Humanity has long searched for the fountain of youth. Some legends have called it the philosopher’s stone. Others have called it immortality. But whatever name you use, with the passing today of Dick Clark, the idea of finally overcoming death seems as out of reach as it ever has.
One of my areas of focus will be what those on the inside like to call Strategies for Engineered Negligible Senescence (SENS). In other words, a way to halt the aging process.
Scientists already know a number of lifeforms that have figured this out. Most applicable to my research are turtles, some species of which appear to live indefinitely as long as they avoid disease and physical trauma. As I’m getting up there in years, it’s especially important that we discover the cure to aging as soon as possible.
The ultimate objective of SENS is the eventual elimination of age-related diseases and infirmity by repeatedly reducing the state of senectitude in the organism. The SENS project consists of implementing a series of periodic medical interventions designed to repair, prevent, or render irrelevant all the types of molecular and cellular damage that cause age-related pathology and degeneration in order to avoid debilitation and death from age-related causes.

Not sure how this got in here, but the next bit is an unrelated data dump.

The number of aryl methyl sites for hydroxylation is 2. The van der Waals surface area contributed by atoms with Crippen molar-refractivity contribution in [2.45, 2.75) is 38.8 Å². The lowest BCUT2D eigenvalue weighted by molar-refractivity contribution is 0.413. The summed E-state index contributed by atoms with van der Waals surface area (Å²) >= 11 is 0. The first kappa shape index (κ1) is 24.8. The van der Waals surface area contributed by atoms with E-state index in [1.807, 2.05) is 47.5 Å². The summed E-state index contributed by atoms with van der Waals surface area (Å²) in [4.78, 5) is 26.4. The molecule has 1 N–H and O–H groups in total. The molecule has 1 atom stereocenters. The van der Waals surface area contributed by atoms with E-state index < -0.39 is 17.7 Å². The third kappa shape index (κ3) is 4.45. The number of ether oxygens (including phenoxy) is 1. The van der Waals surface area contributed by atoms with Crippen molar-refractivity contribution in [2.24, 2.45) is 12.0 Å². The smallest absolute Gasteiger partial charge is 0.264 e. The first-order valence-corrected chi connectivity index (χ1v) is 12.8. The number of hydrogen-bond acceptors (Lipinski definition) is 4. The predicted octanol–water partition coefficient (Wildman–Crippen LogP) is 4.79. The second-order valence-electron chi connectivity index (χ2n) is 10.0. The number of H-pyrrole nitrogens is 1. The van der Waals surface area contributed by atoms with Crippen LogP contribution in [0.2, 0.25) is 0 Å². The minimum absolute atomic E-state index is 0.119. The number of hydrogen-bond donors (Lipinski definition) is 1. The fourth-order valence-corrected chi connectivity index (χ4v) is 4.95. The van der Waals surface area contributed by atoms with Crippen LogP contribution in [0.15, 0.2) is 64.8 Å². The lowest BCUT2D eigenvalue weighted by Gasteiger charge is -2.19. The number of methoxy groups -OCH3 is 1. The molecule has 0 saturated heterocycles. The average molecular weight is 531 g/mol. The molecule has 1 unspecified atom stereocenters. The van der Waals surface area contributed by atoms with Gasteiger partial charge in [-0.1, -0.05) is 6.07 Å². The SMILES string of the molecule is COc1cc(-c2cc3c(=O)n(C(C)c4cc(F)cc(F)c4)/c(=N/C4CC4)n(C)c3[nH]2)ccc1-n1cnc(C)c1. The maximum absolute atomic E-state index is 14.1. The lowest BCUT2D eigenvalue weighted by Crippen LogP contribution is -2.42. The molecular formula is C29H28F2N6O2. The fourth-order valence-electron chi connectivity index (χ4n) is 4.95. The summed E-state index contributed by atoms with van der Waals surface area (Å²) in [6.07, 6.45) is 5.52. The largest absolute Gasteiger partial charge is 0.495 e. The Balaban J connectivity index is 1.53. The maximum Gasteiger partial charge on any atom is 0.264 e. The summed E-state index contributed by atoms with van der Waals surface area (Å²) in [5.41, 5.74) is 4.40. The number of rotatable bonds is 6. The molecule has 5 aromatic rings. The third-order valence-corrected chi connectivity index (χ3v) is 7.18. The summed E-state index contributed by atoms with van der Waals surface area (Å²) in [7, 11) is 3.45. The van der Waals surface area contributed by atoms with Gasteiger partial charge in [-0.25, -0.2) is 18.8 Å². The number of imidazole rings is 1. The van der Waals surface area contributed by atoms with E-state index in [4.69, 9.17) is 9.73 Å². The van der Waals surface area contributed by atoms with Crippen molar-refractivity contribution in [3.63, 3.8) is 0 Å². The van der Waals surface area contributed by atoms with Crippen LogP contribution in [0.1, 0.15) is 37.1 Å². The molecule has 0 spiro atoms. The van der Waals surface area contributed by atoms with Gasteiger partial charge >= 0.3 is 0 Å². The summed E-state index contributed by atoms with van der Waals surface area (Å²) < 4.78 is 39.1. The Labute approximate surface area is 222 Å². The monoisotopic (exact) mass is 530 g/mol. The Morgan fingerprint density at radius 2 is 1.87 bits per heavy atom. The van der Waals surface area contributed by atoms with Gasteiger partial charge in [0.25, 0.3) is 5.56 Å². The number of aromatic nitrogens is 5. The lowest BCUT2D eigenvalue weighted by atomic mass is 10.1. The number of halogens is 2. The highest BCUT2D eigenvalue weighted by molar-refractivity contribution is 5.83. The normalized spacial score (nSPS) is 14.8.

I’m happy to report of a possible breakthrough. This article highlights a clinical trial on lab rats that succeeded in doubling their lifespan. The treatment, Buckminsterfullerene, works by reducing the oxidative stress that causes aging.
Knowing that we are that much closer to eliminating the aging process has me feeling young again. I call upon all researchers in this area to get in touch with me so that we can start working together.
That is all.